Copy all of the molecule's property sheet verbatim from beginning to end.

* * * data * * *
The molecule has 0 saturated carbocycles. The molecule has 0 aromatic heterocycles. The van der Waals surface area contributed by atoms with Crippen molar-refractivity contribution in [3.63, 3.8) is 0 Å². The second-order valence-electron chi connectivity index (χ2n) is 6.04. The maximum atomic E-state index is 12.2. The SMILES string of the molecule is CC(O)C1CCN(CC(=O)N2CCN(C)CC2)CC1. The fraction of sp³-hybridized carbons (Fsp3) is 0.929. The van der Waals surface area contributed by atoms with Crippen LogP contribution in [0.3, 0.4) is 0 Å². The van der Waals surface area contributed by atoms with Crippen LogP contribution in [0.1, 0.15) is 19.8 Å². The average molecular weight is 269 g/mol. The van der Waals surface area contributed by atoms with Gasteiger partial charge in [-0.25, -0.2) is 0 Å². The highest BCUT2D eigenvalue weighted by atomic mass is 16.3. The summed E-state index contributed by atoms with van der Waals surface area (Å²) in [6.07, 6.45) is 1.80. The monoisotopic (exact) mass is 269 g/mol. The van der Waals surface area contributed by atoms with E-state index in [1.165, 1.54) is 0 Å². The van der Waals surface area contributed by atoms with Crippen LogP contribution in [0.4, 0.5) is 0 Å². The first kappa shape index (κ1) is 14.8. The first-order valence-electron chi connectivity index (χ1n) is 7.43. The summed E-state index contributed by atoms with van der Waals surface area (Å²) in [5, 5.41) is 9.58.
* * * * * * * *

The molecule has 0 saturated carbocycles. The molecule has 0 aromatic heterocycles. The van der Waals surface area contributed by atoms with Crippen molar-refractivity contribution in [3.63, 3.8) is 0 Å². The second-order valence-electron chi connectivity index (χ2n) is 6.04. The maximum atomic E-state index is 12.2. The SMILES string of the molecule is CC(O)C1CCN(CC(=O)N2CCN(C)CC2)CC1. The fraction of sp³-hybridized carbons (Fsp3) is 0.929. The van der Waals surface area contributed by atoms with Crippen LogP contribution in [0.3, 0.4) is 0 Å². The van der Waals surface area contributed by atoms with Crippen LogP contribution in [0.1, 0.15) is 19.8 Å². The average molecular weight is 269 g/mol. The van der Waals surface area contributed by atoms with Gasteiger partial charge in [-0.25, -0.2) is 0 Å². The highest BCUT2D eigenvalue weighted by atomic mass is 16.3. The summed E-state index contributed by atoms with van der Waals surface area (Å²) in [6.07, 6.45) is 1.80. The monoisotopic (exact) mass is 269 g/mol. The van der Waals surface area contributed by atoms with E-state index in [1.165, 1.54) is 0 Å². The van der Waals surface area contributed by atoms with Crippen LogP contribution in [0.4, 0.5) is 0 Å². The first kappa shape index (κ1) is 14.8. The first-order valence-electron chi connectivity index (χ1n) is 7.43. The summed E-state index contributed by atoms with van der Waals surface area (Å²) in [5, 5.41) is 9.58.